According to my special source — a perpetrator who wishes to remain anonymous — the 1970 prank gave birth to an overabundance of excitement and a lack of planning in 1971. "It was well known that we were going to do something," says my friend. "Word got out, and the Bellefonte police were waiting for us. And it was a large group, probably 70 people.

"I was in the second car that pulled in behind the guys with fire extinguishers (loaded with pressurized whitewash). They were getting out of the car and one of the extinguishers goes off — in the car. There was white everywhere, all over the car, inside the windshield, shooting out of the door."

Other students reached the schools and began applying whitewash. But most were caught by the police. Their names were recorded, and they were later required to wash the walls of both schools under the direction of their parents.

Although Archer seemed to think the paw prints helped inspire his team's 1970 victory, I prefer to think it had more to do with athletes like Larry Suhey, Steve Walker, Bruce Ellis and Archer himself. After all, the 1971 whitewash attempt was a fiasco, but that failure didn't keep the team from winning, 48-8.

RED RAIDER ENTHUSIASM

So what were the kids from Bellefonte doing in those November days that led up to Iron Kettle football games? I don't know about any pranks they might have pulled, but I know they showed lots of spirit. I'll certainly never forget the animated high school student who ripped my "Beat Bellefonte" sign right off my neck when I was a puny seventh-grader.

One year, members of Bellefonte's Pep Club sold "Lick the Lions" lollipops and "Eat 'Em Up Big Red" candy bars. Another year, students made a sign that said "Beat South Bellefonte," a subtle put-down of that school on the other end of Benner Pike.

And then there's my favorite example of Red Raider spirit — a bonfire custom that was described to me by my buddy Bucky. "We always had a State College player (in effigy) with his jersey number on it and it would be burned in the bonfire," says Quici. "If you did that now, your school would probably be suspended for something."

 

Bucky Quici, a former Bellefonte athlete, teacher and coach, always enjoyed the rivalry with State College.

FRIENDS FOR LIFE

Although the old-time rivalry sometimes got testy, most of the shenanigans were done in good fun. And some great friendships developed. Consider the 1958 PIAA wrestling championships when a massive winter storm dropped mounds of snow and forced a one-week postponement. All local schools were closed that week, so competitors struggled to find workout facilities. The only option was Penn State's Rec Hall. That was fine for State High's Jim Byers, but it wasn't so good for Bellefonte's Pifer. He couldn't make the drive from his home.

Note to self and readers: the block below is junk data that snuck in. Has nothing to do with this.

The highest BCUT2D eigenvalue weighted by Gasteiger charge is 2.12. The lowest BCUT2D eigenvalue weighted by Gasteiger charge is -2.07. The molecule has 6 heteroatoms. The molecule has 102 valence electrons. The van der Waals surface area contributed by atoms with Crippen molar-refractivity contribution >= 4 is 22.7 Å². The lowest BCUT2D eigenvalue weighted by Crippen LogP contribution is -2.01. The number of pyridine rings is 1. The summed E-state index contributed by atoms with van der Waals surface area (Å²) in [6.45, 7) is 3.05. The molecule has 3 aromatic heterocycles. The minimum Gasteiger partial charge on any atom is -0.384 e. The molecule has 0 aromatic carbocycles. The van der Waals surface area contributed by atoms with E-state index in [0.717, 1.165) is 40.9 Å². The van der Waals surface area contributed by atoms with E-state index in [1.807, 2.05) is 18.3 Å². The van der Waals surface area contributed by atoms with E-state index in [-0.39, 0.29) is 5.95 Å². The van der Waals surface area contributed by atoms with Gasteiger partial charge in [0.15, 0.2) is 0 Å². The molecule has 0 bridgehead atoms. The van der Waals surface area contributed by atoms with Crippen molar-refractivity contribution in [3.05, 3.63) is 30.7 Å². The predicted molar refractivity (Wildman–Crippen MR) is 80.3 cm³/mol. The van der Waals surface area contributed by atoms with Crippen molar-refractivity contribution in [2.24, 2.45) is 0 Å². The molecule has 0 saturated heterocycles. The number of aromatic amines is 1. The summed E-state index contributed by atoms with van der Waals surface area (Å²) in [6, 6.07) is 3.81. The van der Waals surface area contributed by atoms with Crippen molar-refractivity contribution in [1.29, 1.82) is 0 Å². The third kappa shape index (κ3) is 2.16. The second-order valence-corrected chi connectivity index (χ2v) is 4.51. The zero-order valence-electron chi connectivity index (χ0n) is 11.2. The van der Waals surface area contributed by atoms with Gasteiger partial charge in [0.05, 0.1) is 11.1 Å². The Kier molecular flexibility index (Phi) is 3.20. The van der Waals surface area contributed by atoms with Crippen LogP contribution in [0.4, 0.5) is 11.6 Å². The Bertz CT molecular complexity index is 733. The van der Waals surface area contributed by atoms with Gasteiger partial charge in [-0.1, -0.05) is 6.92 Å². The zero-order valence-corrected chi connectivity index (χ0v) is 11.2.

Although the boys hardly knew each other, Jim (who later became the father of broadcaster Jeff Byers) invited Ron to stay in the Byers' home that week. In those days, says Pifer, "Bellefonte people didn't stay with State College people, and State College people didn't stay with Bellefonte people." Jim failed to capture a state title but Ron won his second, and the two became lifelong friends.

Another person who developed friendships on both ends of Benner Pike was Coach Jim Williams. He played football for State High and for Penn State, then immediately after his college graduation he began teaching — and eventually coaching — at Bellefonte. There, he was a tremendous success in developing tough-as-nails linemen. So, of course, State High reached out to its talented alum, and Williams moved to "South Bellefonte" as head coach.

To their credit, Bellefonte folks wished Williams well. "Most of the people were really happy for me... and gracious," says Williams. "As for Bill Luther, other than my father and my father-in-law and Joe P. (Paterno), he was probably the most influential person in my life."

Williams glows as he recalls his friendship with Luther but then laughs about the competition that developed when he returned to his alma mater. "I had all of the (Bellefonte) high school game films," recalls Williams, "and the day after I got the State College job, Bill Luther came over and got the films."

The rest is history, as they say. Williams, aided by great sports families like the Suheys, Sefters and Curleys, posted a 65-13 record over eight seasons before he took an assistant coaching job at Penn State. His boys won the unofficial state championship in 1973, and he beat Bellefonte in all five games that the two teams played during his tenure. By the way, if you want to read the entire history of State High vs. Bellefonte football, I recommend you contact Mike Williams at 814-466-7706 to get a copy of The Battle of Benner Pike, produced in 2015 by author Ralph Gray.

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So where does that leave us with a Bellefonte-State High baseball game approaching on Saturday afternoon? If you're a State High fan, please leave your paints at home. I'm sure Penn State's police wouldn't be amused by any paw prints on their campus.

I recommend that you give a rousing hand of congratulations to the Bellefonte players as they are introduced. They deserve it; their achievements last year were both heroic and historic. But then sit yourself down and cheer like crazy for your Little Lions to beat those Red Raiders by 10 runs.

That's the way it's supposed to be when State College plays Bellefonte.



Bill Horlacher is a native of Happy Valley, a 1970 graduate of State College High School and a 1974 graduate of Penn State (journalism). He has spent his last 30 years in service to international students, helping them with personal, cultural and spiritual adjustments to America. After 39 years of living in California, Maryland and Texas, Bill returned to State College in 2013 along with his wife, Kathy.